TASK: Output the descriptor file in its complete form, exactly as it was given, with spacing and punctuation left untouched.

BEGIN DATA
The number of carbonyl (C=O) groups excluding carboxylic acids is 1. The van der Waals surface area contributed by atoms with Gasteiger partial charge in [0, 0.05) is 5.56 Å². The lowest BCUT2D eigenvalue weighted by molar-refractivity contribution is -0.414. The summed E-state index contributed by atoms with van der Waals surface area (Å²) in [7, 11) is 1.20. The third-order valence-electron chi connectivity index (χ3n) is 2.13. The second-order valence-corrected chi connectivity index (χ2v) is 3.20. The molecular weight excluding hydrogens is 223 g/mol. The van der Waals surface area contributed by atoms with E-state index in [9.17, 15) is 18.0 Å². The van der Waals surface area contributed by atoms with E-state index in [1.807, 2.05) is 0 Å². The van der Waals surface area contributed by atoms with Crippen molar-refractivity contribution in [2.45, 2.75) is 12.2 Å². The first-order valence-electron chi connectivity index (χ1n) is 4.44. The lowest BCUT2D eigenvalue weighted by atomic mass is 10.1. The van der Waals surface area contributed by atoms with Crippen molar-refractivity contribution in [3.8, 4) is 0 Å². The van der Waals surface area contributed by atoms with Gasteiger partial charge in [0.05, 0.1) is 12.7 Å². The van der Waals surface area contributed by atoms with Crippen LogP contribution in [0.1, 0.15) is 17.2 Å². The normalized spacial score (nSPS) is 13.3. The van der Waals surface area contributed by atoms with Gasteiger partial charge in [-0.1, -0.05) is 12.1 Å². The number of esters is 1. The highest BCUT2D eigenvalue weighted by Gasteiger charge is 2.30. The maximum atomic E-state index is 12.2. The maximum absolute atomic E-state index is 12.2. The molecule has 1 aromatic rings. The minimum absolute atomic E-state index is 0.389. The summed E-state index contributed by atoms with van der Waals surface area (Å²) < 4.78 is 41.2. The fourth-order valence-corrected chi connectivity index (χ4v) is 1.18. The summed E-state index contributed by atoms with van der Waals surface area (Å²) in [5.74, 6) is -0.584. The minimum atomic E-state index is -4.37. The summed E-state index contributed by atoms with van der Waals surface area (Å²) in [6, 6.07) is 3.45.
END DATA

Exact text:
The number of carbonyl (C=O) groups excluding carboxylic acids is 1. The van der Waals surface area contributed by atoms with Gasteiger partial charge in [0, 0.05) is 5.56 Å². The lowest BCUT2D eigenvalue weighted by molar-refractivity contribution is -0.414. The summed E-state index contributed by atoms with van der Waals surface area (Å²) in [7, 11) is 1.20. The third-order valence-electron chi connectivity index (χ3n) is 2.13. The second-order valence-corrected chi connectivity index (χ2v) is 3.20. The molecular weight excluding hydrogens is 223 g/mol. The van der Waals surface area contributed by atoms with E-state index in [9.17, 15) is 18.0 Å². The van der Waals surface area contributed by atoms with E-state index in [1.807, 2.05) is 0 Å². The van der Waals surface area contributed by atoms with Crippen molar-refractivity contribution in [2.45, 2.75) is 12.2 Å². The first-order valence-electron chi connectivity index (χ1n) is 4.44. The lowest BCUT2D eigenvalue weighted by atomic mass is 10.1. The van der Waals surface area contributed by atoms with Crippen molar-refractivity contribution in [3.8, 4) is 0 Å². The van der Waals surface area contributed by atoms with Gasteiger partial charge in [0.05, 0.1) is 12.7 Å². The van der Waals surface area contributed by atoms with Crippen LogP contribution in [0.1, 0.15) is 17.2 Å². The normalized spacial score (nSPS) is 13.3. The van der Waals surface area contributed by atoms with Gasteiger partial charge in [-0.1, -0.05) is 12.1 Å². The number of esters is 1. The highest BCUT2D eigenvalue weighted by Gasteiger charge is 2.30. The maximum atomic E-state index is 12.2. The maximum absolute atomic E-state index is 12.2. The molecule has 1 aromatic rings. The minimum absolute atomic E-state index is 0.389. The summed E-state index contributed by atoms with van der Waals surface area (Å²) < 4.78 is 41.2. The fourth-order valence-corrected chi connectivity index (χ4v) is 1.18. The summed E-state index contributed by atoms with van der Waals surface area (Å²) in [5.74, 6) is -0.584. The minimum atomic E-state index is -4.37. The summed E-state index contributed by atoms with van der Waals surface area (Å²) in [6, 6.07) is 3.45.